By ProBlogger SEO expert Jim Stewart ofBloggersSEO.
You’ve no doubt seen the subject of HTTPS in the media recently – the importance of applying it to your blogging website in order to preserve your Google rankings has been widely reported. But what does it mean for you?
Do you have to drop everything and start the process of moving over right away, or will it pay to wait a few months? For some smaller blog owners it won’t make a lot of difference in the short term, but if you’re involved in eCommerce or the exchange of information, the HTTPS conversation is one you’re very much going to want to be involved in.
What’s All the Fuss About?
Hypertext Transfer Protocol Secure, or HTTPS for short, is an extra layer of protection between a website and a reader, creating an encryption in the data that’s transferred between the two.
Without it, all the information sent to a site — login details, information on forms and even passwords — can be stolen at some point between the user and the server. HTTPS encrypts the information, so only the reader and web server knows what’s in the information.
If someone does hack into the site, the only information they will receive is that you went to the site, not anything that was shared while you were there.
Google’s Push for HTTPS
In 2014, Google announced that it would include HTTPS as a ranking signal, identifying it as one of the ways for bloggers to increase their rankings. Google’s move to increase the security of the Internet has so far been voluntary, but the benefits are obvious. Not only will you have a more secure site, giving your readers a greater sense of security, you’ll also get a boost in rankings and a net increase in organic traffic.
This past September, Google announced they were going to make another change to Chrome in the near future. Starting in January 2017, Chrome users will see a warning if they land on a site without HTTPS — if that site accepts credit card details and login information — and will get a warning stating that the site may no longer be secure.
Bloggers without credit card transactions or login details may think they’re safe from harm to their traffic, but it’s only a temporary feeling of security. Google has announced that this is only the first of many changes they’ll be making, with a gradual push toward complete security on the Internet.
In the future, all sites will be subject to these not secure warnings for users on Google Chrome.
How Does This Affect Your Blog?
The added benefits of better security and higher Google rankings are nothing to ignore, just as the possibility of your readers coming upon a big red warning label on your site is something you’ll want to avoid at all costs. However, switching to HTTPS isn’t as simple as buying a certificate for your site. You’ll likely end up with duplicate pages, causing duplicate content errors among other problems to your site.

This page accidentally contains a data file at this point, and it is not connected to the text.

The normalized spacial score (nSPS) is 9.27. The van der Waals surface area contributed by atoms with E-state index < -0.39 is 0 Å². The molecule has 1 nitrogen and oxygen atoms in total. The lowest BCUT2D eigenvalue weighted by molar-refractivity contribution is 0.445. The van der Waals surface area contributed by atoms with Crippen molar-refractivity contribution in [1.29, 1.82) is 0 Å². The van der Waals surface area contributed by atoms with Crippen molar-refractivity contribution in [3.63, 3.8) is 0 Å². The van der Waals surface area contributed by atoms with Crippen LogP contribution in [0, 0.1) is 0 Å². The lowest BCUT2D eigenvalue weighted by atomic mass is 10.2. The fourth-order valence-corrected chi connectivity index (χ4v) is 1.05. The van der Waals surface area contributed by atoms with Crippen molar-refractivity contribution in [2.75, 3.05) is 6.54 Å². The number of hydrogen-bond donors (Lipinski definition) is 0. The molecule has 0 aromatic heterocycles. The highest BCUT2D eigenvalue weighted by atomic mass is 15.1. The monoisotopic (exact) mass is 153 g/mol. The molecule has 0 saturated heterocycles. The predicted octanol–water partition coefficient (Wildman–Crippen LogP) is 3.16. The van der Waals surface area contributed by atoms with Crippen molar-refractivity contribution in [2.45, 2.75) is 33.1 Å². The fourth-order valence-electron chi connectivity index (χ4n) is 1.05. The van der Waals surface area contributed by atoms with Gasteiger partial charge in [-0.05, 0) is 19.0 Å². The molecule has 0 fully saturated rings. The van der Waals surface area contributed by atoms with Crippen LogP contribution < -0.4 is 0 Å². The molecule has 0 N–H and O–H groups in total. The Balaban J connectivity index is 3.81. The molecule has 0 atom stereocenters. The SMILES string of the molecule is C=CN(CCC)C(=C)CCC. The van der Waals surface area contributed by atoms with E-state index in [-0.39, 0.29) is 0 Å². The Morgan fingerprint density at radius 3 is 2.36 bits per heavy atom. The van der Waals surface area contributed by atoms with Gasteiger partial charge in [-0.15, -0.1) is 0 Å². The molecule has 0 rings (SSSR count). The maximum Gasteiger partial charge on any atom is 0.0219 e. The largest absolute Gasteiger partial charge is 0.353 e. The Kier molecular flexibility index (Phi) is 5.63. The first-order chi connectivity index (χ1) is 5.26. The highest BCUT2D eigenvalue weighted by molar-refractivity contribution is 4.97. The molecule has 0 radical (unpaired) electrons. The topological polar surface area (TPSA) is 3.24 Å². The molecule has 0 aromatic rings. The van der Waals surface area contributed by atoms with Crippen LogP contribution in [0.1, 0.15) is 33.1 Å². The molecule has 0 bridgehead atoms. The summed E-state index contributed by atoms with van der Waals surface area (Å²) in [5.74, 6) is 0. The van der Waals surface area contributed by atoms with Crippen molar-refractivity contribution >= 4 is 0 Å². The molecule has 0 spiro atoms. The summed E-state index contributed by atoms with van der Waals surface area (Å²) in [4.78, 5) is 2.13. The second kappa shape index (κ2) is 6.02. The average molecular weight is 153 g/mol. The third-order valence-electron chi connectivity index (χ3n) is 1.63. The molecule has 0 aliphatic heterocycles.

Instead of just leaving your site the way it is, you need to redirect the old pages to the HTTPS version, and then remove all the links to the old HTTP site. You’ll need to check for links in obscure spots such as:
- CSS and JS files
- Internal links
After all your links have been updated, the next step is to update all the existing redirects in place to make sure they’re all pointing to the new HTTPS site address. If you’ve done any configuration in the HTTP Search Console profile, you’ll need to mirror the information for the HTTPS Search Console profile.
Once you’ve finished with this you’ll need to do a full crawl of the blog to make sure there are no redirect changes. Also, look to make sure there are no HTTP references left. When all this is done, it’s a good idea to monitor your traffic for a few weeks to make sure there are no issues.
Back-up any file that you edit. Moving to HTTPS may require some code editing, and you’ll need the original files as reference in case any of the new changes breaks anything.
Be extra careful when working with .htaccess. This is the base file responsible for the switch to HTTPS, and one mistake in the code can stop your site from loading.
Update your Google Maps listing, social media accounts, and business listings. Old backlinks won’t cause you any trouble, but new ones will speed up the new search results.
Jim Stewart, CEO of BloggersSEO, is a recognised digital marketing expert. Jim is ProBlogger’s SEO expert and will share his vast SEO knowledge to equip you with the systems and skills to optimise and monetise your blog using tried and tested techniques. What Jim doesn’t know about SEO and blogging isn’t worth knowing
*A previous version of this post showed an incorrect Google warning screenshot. We apologise for the confusion.
Interesting read Jim. As a frequent blog reader I can see the appeal in making the switch to HTTPS. I think Google is doing a good job with the Chrome update, and I would definitely avoid any site I come across that doesn’t “feel” secure.
Like ProBlogger you mean?
I have been reading about HTTPS a lot and people are just spreading the rumors about it. You have brought with an informative article here.
It’s good to add an extra layer of security. But as you have mentioned it’s good for the website accepting the user’s personal data.
For a simple blog, it’s totally fine.
But still, an extra layer of security should be added.
Thanks for elaborating.
I’ve moved my site to https recently after knowing Google started giving importance to it.
Yes, I agree that, https sites are more secure. I trust the sites with them and I love to shop on those sites that have https.
Not only from selling experience but also from SEO perspective, it’s good to have in your site.
Thanks for explaining it a detailed blog post!
Keep sharing such posts.
Great source of information Jim. Moving your site may take a lot of effort however after it done, the security of your website is fully assured. There are so many benefits why should move to https? The data sent will be secured via transport security layer protocol , which provides layers of protections: Encrypting the exchanged data to keep it secure from eavesdroppers, Data integrity which means that the data cannot be modified during transfer without being detected and authenticate that your users communicate with the intended website. Back-upping files that you edit is quite a good and safest idea.